Hortebise then took his leave, quite worn out with the severe conflict he had waged during his two hours’ interview with the Countess. In spite of the extreme cold, the air outside seemed to refresh him considerably, and he inhaled it with the happy feeling that he had performed his duty in a manner worthy of all praise. He walked up the Rue de Faubourg Saint Honore, and again entered the cafe where he and his worthy confederate had agreed to meet. Mascarin was there, an untasted cutlet before him, and his face hidden by a newspaper which his anxiety would not permit him to peruse. His suspense was terrible. Had Hortebise failed? had he encountered one of those unforeseen obstacles which, like a minute grain of sand, utterly hinders the working of a piece of delicate machinery?
“Well, what news?” said he eagerly, as soon as he caught sight of the doctor.
“Success, perfect success!” said Hortebise gayly. “But,” added he, as he sank exhausted upon a seat, “the battle has been a hard one.”
IN THE STUDIO.
Staggering like a drunken man, Paul Violaine descended the stairs when his interview with Mascarin had been concluded. The sudden and unexpected good fortune which had fallen so opportunely at his feet had for the moment absolutely stunned him. He was now removed from a position which had caused him to gaze with longing upon the still waters of the Seine, to one of comparative affluence. “Mascarin,” said he to himself, “has offered me an appointment bringing in twelve thousand francs per annum, and proposed to give me the first month’s salary in advance.”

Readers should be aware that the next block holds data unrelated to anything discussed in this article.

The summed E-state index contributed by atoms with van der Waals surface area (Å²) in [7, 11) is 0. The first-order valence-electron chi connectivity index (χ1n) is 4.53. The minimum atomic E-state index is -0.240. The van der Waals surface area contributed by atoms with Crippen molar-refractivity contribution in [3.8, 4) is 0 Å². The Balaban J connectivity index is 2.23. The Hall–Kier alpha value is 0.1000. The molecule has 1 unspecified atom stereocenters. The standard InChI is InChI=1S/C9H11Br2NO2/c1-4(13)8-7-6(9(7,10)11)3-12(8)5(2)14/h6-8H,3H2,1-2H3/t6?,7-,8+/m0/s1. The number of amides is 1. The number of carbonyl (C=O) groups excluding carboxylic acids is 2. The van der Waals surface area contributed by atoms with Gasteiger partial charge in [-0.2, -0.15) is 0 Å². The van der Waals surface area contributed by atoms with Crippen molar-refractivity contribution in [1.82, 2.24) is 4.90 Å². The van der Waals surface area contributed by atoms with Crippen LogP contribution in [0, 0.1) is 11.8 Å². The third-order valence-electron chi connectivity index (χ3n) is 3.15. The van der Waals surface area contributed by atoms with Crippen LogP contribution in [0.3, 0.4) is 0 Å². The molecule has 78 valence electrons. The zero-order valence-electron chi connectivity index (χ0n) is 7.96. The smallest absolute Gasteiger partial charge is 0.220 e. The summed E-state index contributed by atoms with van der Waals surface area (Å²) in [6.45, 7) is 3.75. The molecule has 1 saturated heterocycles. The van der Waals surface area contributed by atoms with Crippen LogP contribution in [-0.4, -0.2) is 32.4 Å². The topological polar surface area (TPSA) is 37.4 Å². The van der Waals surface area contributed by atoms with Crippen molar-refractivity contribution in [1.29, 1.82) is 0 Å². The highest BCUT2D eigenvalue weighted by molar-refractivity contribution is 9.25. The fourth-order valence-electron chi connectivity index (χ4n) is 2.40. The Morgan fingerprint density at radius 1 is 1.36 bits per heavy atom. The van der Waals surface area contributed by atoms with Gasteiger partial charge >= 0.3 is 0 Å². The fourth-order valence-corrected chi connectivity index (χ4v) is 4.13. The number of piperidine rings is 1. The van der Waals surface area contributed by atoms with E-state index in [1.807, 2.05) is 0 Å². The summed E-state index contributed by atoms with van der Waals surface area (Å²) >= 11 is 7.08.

Certainly it was enough to bewilder any man, and Paul was utterly dazed. He went over all the events that had occurred during the day—the sudden appearance of old Tantaine, with his loan of five hundred francs, and the strange man who knew the whole history of his life, and who, without making any conditions, had offered him a valuable situation. Paul was in no particular hurry to get back to the Hotel de Perou, for he said to himself that Rose could wait. A feeling of restlessness had seized upon him. He wanted to squander money, and to have the sympathy of some companions,—but where should he go, for he had no friends? Searching the records of his memory, he remembered that, when poverty had first overtaken him, he had borrowed twenty francs from a young fellow of his own age, named Andre. Some gold coins still jingled in his pocket, and he could have a thousand francs for the asking. Would it not add to his importance if he were to go and pay this debt? Unluckily his creditor lived a long distance off in the Rue de la Tour d’Auvergne. He, however, hailed a passing cab, and was driven to Andre’s address. This young man was only a casual acquaintance, whom Paul had picked up one day in a small wine-shop to which he used to take Rose when he first arrived in Paris. Andre, with